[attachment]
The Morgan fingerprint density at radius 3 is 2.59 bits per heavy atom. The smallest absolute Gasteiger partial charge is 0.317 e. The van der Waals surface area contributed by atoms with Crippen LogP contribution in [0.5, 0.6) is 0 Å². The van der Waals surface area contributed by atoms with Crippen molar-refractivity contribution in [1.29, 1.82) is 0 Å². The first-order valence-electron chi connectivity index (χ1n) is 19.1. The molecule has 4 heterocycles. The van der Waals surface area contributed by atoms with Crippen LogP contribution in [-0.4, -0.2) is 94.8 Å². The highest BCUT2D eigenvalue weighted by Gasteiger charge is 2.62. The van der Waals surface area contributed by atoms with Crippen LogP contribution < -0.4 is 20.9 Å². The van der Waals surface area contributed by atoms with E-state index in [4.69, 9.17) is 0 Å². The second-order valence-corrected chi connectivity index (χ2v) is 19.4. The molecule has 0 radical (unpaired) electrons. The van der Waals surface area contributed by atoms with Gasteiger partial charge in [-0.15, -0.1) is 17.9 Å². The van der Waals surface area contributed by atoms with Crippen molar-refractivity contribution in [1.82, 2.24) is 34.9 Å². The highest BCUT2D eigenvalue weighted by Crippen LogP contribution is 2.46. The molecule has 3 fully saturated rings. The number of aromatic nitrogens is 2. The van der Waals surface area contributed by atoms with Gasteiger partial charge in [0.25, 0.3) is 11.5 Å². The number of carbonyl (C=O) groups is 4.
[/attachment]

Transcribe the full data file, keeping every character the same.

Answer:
The Morgan fingerprint density at radius 3 is 2.59 bits per heavy atom. The smallest absolute Gasteiger partial charge is 0.317 e. The van der Waals surface area contributed by atoms with Crippen LogP contribution in [0.5, 0.6) is 0 Å². The van der Waals surface area contributed by atoms with Crippen molar-refractivity contribution in [1.29, 1.82) is 0 Å². The first-order valence-electron chi connectivity index (χ1n) is 19.1. The molecule has 4 heterocycles. The van der Waals surface area contributed by atoms with Crippen LogP contribution in [-0.4, -0.2) is 94.8 Å². The highest BCUT2D eigenvalue weighted by Gasteiger charge is 2.62. The van der Waals surface area contributed by atoms with Crippen LogP contribution < -0.4 is 20.9 Å². The van der Waals surface area contributed by atoms with E-state index in [4.69, 9.17) is 0 Å². The second-order valence-corrected chi connectivity index (χ2v) is 19.4. The molecule has 0 radical (unpaired) electrons. The van der Waals surface area contributed by atoms with Gasteiger partial charge in [-0.15, -0.1) is 17.9 Å². The van der Waals surface area contributed by atoms with Crippen molar-refractivity contribution in [1.82, 2.24) is 34.9 Å². The highest BCUT2D eigenvalue weighted by Crippen LogP contribution is 2.46. The molecule has 3 fully saturated rings. The number of aromatic nitrogens is 2. The van der Waals surface area contributed by atoms with Gasteiger partial charge in [0.25, 0.3) is 11.5 Å². The number of carbonyl (C=O) groups is 4.